I trained as an actress in NYC before attending grad school for film. My current film, Monsieur Le Président, is premiering at DOC NYC as part of the Viewfinder section (one of 10 films chosen for “noticeable directorial voices”). (Victoria Campbell’s official site)
We became close friends, and the film charts our friendship and the strange, sad turn it takes towards the end when Gaston absconds with foreign donations and seems to have transformed into an entirely different man — or has been “summoned by an evil spirit,” as some of the neighborhood people claim.
VC: Because I did not start out telling the story of Gaston, I had to really stitch and cull pieces of footage to create the story, which was tedious. I felt I did not have enough of Gaston in the beginning to make a strong arc — to show how much he changed towards the end when he betrayed the neighborhood. I was sifting through hours of footage to pull out pieces when was he acting the Good Samaritan (which he did for two years straight).
I also shot on 5 different cameras: standard Panasonic, Super 8, Flip, DSLR, and Sony HD EX 1. It was very hard to get a fluid sense with all of this footage. I wanted it to look good so people would not be jarred by the change and texture in the footage. I wanted it to create this canvas of sorts — of colors and texture. In the end, I think it does more or less accomplish this.
It’s survival in Haiti day-to-day, and the code of ethics operates much differently there — they don’t have the luxury of holding a grudge and there is little recourse — so sometimes the best weapon is collective forgetting. It is survival in an environment of sheer chaos, lawlessness, violence, and desperation. Life operates very differently under these circumstances and our linear, decent laws don’t apply to Haiti no matter how much we hope or try to impose them down there. I think this is the failure of aid in general.
I had made two films prior, but really winged both of them in my own self-taught way. In school I really learned so much — how to film, do sound, and tell a good story. The film is my thesis film. Overall it was not a hugely expensive film. I am doing crowd funding (Indiegogo) now to get the color correction and pay my amazing sound designer the right fees.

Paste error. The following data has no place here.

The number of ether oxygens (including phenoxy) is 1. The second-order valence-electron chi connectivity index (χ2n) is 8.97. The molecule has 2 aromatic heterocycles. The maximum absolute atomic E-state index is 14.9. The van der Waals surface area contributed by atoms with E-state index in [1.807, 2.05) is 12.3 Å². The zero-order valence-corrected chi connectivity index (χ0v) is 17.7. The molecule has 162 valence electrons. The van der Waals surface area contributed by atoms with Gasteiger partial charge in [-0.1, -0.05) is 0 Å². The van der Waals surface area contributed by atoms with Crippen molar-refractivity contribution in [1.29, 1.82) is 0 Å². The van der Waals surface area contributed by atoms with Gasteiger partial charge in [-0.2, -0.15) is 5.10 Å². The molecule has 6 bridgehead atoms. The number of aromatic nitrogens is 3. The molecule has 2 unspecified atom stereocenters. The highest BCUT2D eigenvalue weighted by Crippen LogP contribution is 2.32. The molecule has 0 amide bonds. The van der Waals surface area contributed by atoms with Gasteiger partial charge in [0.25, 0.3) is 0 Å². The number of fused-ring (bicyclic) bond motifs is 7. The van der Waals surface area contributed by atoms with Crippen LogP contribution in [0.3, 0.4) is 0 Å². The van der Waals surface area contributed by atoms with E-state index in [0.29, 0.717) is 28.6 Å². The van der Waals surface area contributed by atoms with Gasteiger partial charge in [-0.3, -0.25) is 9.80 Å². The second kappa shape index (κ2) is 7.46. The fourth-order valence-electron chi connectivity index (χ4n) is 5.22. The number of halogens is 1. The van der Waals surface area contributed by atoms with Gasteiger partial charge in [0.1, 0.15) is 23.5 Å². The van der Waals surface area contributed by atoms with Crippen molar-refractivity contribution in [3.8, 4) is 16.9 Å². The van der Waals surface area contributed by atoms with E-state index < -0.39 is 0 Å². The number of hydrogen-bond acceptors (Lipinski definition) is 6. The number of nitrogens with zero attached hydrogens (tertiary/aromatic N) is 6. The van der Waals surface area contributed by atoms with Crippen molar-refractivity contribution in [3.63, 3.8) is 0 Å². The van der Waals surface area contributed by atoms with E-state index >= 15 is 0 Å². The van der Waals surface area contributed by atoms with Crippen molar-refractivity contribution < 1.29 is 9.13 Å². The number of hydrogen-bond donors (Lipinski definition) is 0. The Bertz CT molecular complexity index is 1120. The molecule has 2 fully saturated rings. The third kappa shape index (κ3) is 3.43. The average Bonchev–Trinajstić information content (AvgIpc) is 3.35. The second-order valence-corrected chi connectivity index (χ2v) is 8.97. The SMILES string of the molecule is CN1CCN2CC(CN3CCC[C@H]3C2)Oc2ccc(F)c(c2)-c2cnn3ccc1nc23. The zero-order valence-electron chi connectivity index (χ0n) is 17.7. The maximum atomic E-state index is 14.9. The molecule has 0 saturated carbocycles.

Cleo from 5 to 7 by Agnes Varda. I love this film because it takes a day in one woman’s life, and you follow her through her waves of thought and changing emotion. She is given a diagnosis of cancer — which may or may not be fatal — and you follow her as she journeys through Paris. The mundane becomes sublime and lyrical. We are subtly thrust into not only her life, but the life of the city and the times in which she lives (the 1960s). In a taxi we hear the muffled news headlines of war in Algeria — all the while watching Cleo’s sad eyes. It is a wonderful juxtaposition: how the mad news of the world seethes, and yet we are all dealing with our personal tragedies and disappointments quietly and alone.
It was a way to tell a story so simply without the big fanfare of a Hollywood storyline or big drama. It seemed a reasonable budget — possible to do and personal, and political without being overtly political. The political threads are delicately in the background and hints at the times in which we live. That is how i have always wanted to make films.